Recent Flaws in Evidence-Based Medicine: Statin Effects in Primary Prevention and Consequences of Suspending the Treatment
1Groupe Médical de Chantepoulet, Genève, Switzerland; 2Centre Hospitalier Universitaire de Montréal, Montréal, Québec, Canada; 3Laboratoire TIMC-IMAG, UMR 5525 CNRS, Université Grenoble Alpes, Grenoble, France
Statin therapy is presented as a protection against ischemic heart disease (IHD) complications. As IHD is often a fatal disease, statins are thereby supposed to decrease cardiovascular mortality and increase life expectancy. However, these benefits are increasingly challenged in the medical community, the controversy being particularly intense when discussing the effects of statins in primary prevention and the consequences of statin discontinuation. Both primary prevention and treatment discontinuation have been recently used by investigators linked to the pharmaceutical industry to justify and boost prescription and consumption of statins and other cholesterol-lowering medications. We herein review some recent commercial data related to primary prevention with rosuvastatin and statin discontinuation and their respective effects on IHD and overall mortality rate. We conclude that (1) despite the recent hype raised by HOPE-3, the cholesterol-lowering rosuvastatin is likely not beneficial in intermediate-risk individuals without cardiovascular disease (primary prevention). This trial may even represent a typical example of how evidence-based medicine has been flawed in commercial studies. (2) Statin discontinuation does not lead to increased IHD and overall mortality, at least in the months following interruption of treatment. On the contrary, one might even conclude that statin discontinuation could save lives. One possible explanation of this apparently paradoxical finding is that statin discontinuers, in the same time they stop statin therapy, likely try to adopt a healthy lifestyle. Further studies are needed to confirm the real effects of statin discontinuation in various clinical conditions. In the meantime, it is not evidence based to claim that statin discontinuation increases mortality or saves lives.
Keywords: cholesterol; HOPE-3; myocardial infraction; rosuvastatin; statins
Statin therapy is presented as a protection against ischemic heart disease (IHD) complications. IHD being often a fatal disease, statins would thereby be expected to decrease overall and cardiovascular mortality and to increase life expectancy. However, an intense controversy has been growing about the true effects of statin therapy on IHD complications and mortality, including those described in randomized clinical trials (RCTs). The controversy is particularly intense around the effects of statins in primary prevention (1) and, by extension, around the consequences of statin discontinuation (2–5). Both elements are analyzed in this study.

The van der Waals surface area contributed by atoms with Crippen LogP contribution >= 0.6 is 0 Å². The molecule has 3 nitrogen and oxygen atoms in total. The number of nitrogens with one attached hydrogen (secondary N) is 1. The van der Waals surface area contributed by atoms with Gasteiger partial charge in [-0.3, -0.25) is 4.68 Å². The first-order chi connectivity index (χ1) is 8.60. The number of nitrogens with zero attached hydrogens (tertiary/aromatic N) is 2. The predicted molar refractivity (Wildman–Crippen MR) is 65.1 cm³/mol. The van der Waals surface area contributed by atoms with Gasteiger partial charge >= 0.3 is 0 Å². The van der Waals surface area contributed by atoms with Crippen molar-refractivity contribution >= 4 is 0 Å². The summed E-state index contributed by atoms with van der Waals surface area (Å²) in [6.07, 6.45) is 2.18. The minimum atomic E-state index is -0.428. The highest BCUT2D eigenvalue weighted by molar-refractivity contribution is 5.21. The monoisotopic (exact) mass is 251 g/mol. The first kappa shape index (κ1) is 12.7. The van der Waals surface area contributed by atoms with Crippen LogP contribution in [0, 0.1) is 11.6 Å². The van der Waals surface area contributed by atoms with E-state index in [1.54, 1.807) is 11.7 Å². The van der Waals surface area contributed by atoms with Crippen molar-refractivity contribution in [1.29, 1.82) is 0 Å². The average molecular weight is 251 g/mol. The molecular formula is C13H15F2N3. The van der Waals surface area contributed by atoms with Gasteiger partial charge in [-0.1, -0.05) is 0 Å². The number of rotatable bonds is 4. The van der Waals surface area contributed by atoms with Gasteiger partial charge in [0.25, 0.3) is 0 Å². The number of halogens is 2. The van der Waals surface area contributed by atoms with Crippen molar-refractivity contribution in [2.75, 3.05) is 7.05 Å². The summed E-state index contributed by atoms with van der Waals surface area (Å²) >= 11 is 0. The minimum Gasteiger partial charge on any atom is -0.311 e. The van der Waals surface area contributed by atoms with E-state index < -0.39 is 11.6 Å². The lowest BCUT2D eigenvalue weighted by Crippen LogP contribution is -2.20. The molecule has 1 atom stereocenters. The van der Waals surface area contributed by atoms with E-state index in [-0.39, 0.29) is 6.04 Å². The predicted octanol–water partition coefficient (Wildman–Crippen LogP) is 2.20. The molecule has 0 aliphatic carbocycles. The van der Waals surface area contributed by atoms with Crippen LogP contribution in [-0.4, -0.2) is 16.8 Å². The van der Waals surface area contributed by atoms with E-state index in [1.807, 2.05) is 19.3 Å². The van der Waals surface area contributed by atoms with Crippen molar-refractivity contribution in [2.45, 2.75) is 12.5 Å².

The Most Recent Trial Testing a Statin in Primary Prevention: HOPE-3
On April 2, 2016, investigators of the Heart Outcomes Prevention Evaluation (HOPE)-3 trial reported the main results of a randomized double-blinded trial testing the effects of rosuvastatin (10 mg per day against placebo) on the risk of cardiovascular complications (6). The authors concluded that cholesterol lowering with rosuvastatin “resulted in a significantly lower risk of cardiovascular events than placebo in an intermediate-risk, ethnically diverse population without cardiovascular disease” (6). The associated editorial concluded that HOPE-3 “adds to the evidence supporting statin use for primary prevention” (7).
With all due respect, we think these statements should be seriously questioned. As recently underlined, the claims about efficacy (supposed to be high) and toxicity (supposed to be low) of statins are essentially based on RCTs published before 2005, which can be seriously criticized (1). Recent RCTs (published after 2005) are still equivocal, suggesting that even after 2005 basic methods of evidence-based medicine were still not fully and systematically respected (1). There are several ways of (intentionally or not) flawing RCT data, for instance, by not fully describing the raw data and/or only reporting partial data extracted from large database. Also, as the clinical files of randomized patients are quite easily accessible via Internet, unblinding is, although unproven, probably frequent. In consequence, health authorities are more and more precautious, and investigators are obliged to release increasing amounts of data, often performed in the form of “online supplementary materials.” Careful examination of all these released materials can provide information on the way the RCTs are conducted and analyzed. What about HOPE-3, the latest reported statin RCTs? Herein, we carefully examine all the available data about HOPE-3, and we will show relevant documents that can help understand the whole story.
Effect of rosuvastatin on mortality